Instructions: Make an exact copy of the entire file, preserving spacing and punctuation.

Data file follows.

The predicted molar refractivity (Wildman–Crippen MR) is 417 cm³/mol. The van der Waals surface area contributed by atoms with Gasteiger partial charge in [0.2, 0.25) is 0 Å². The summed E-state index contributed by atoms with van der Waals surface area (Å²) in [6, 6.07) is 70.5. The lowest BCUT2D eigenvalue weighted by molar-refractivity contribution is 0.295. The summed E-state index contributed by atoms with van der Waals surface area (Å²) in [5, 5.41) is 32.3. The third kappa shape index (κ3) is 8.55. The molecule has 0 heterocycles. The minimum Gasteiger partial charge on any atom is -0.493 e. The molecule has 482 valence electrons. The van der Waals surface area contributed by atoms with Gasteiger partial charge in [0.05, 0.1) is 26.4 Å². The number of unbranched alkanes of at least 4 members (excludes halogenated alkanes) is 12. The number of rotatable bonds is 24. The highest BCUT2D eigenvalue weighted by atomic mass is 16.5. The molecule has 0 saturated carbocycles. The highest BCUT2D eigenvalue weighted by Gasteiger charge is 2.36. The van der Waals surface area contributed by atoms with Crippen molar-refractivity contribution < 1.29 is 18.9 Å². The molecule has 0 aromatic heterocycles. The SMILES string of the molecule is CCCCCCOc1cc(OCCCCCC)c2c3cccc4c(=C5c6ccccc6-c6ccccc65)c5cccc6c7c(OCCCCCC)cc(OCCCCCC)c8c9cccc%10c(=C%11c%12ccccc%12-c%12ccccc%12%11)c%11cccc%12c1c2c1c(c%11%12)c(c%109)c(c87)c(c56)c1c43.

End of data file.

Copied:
The predicted molar refractivity (Wildman–Crippen MR) is 417 cm³/mol. The van der Waals surface area contributed by atoms with Gasteiger partial charge in [0.2, 0.25) is 0 Å². The summed E-state index contributed by atoms with van der Waals surface area (Å²) in [6, 6.07) is 70.5. The lowest BCUT2D eigenvalue weighted by molar-refractivity contribution is 0.295. The summed E-state index contributed by atoms with van der Waals surface area (Å²) in [5, 5.41) is 32.3. The third kappa shape index (κ3) is 8.55. The molecule has 0 heterocycles. The minimum Gasteiger partial charge on any atom is -0.493 e. The molecule has 482 valence electrons. The van der Waals surface area contributed by atoms with Gasteiger partial charge in [0.05, 0.1) is 26.4 Å². The number of unbranched alkanes of at least 4 members (excludes halogenated alkanes) is 12. The number of rotatable bonds is 24. The highest BCUT2D eigenvalue weighted by atomic mass is 16.5. The molecule has 0 saturated carbocycles. The highest BCUT2D eigenvalue weighted by Gasteiger charge is 2.36. The van der Waals surface area contributed by atoms with Crippen molar-refractivity contribution < 1.29 is 18.9 Å². The molecule has 0 aromatic heterocycles. The SMILES string of the molecule is CCCCCCOc1cc(OCCCCCC)c2c3cccc4c(=C5c6ccccc6-c6ccccc65)c5cccc6c7c(OCCCCCC)cc(OCCCCCC)c8c9cccc%10c(=C%11c%12ccccc%12-c%12ccccc%12%11)c%11cccc%12c1c2c1c(c%11%12)c(c%109)c(c87)c(c56)c1c43.